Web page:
I promise this is my last Plax-related post (unless we actually--and stupidly--sign him), but I had to respond to Aaron's post.
Really the only argument to be made for signing Burress is that he would be a credible red zone threat. Let's go ahead and dispel a couple of myths here using the magic of statistics.
First of all, there's some debate about whether red zone efficiency is a myth. How much does it contribute to win probability?
Football Outsiders has shown that red zone efficiency doesn't matter. What matters is how good an offense or defense is overall. A 30-yard touchdown pass isn't worth any less than a one-yard touchdown run.
The Eagles finished seventh in offensive generic win probability, which measures a team's likelihood of winning based solely on offense, and assuming it has a league-average defense.
So scoring, and the offense in general, is not a problem for the Eagles. As I mentioned in a previous post, they did set a franchise record for yards gained in a season in 2011.
But let's say you don't buy those arguments. Let's say you think red zone efficiency is extremely important.
The Eagles finished 18th in the league in red zone touchdown percentage in 2011, punching the ball into the end zone on around 51 percent of their red zone trips.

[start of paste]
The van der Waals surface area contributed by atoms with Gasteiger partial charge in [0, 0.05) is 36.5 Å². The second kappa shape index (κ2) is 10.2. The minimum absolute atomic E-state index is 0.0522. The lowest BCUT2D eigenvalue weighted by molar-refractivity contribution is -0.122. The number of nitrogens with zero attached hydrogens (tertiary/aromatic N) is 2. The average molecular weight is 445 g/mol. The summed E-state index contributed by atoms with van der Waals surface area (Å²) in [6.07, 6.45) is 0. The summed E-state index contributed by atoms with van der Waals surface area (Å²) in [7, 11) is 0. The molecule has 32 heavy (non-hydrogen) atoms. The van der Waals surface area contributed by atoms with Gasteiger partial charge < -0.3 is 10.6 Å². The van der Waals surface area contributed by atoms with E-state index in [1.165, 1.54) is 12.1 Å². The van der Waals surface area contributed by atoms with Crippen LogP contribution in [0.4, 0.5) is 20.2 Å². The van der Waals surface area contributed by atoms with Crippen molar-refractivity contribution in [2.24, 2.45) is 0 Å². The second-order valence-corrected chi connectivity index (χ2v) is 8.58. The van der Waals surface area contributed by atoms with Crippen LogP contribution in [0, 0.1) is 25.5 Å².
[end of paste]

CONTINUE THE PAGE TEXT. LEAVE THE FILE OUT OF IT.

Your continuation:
That's terrible. Again, it probably doesn't matter, but it's still terrible. Think about it though: why would this team be that bad in the red zone?
The Eagles feature a legitimate number-one receiver in Jeremy Maclin, an above-average receiving tight end in Brent Celek, one of the top slot receivers in the game in Jason Avant, and, most importantly, one of the top dual-threat running backs in the game in LeSean McCoy. And, oh, the fastest quarterback in the NFL.
Even taking DeSean Jackson out of the mix, THERE IS NO REASON THE EAGLES SHOULD BE A BELOW-AVERAGE RED ZONE TEAM.
I can't quantify the Eagles' lack of success, but I'm willing to bet it has something to do with play-calling. From 2006 to 2010, the Eagles ranked 12th, 25th, 25th, 21st, and 16th in the NFL in red zone touchdown percentage.
That's with different personnel, against different opponents, in different seasons. And remember, Football Outsiders found that red zone efficiency should vary significantly from season to season.
And yet, the Eagles have finished above average only once in the last six seasons, and never in the top 10.
In those same years, from 2006 to 2011, the Eagles finished 7th, 17th, 5th, 5th, 3rd, and 8th in total scoring offense.
Our conclusion? The Eagles regularly have a very good offense, and below average red zone efficiency. That tells us a couple of things.
First of all, we know red zone efficiency isn't important. The Eagles have overcome poor red zone execution to put up plenty of points.
Second, we know that the Eagles continue to perform poorly in the red zone over a series of years in which the only major constant in the offense has been Andy Reid's play-calling.
So if you think Plaxico Burress is going to come in and make a difference, I've got news for you: he won't. Don't waste the money.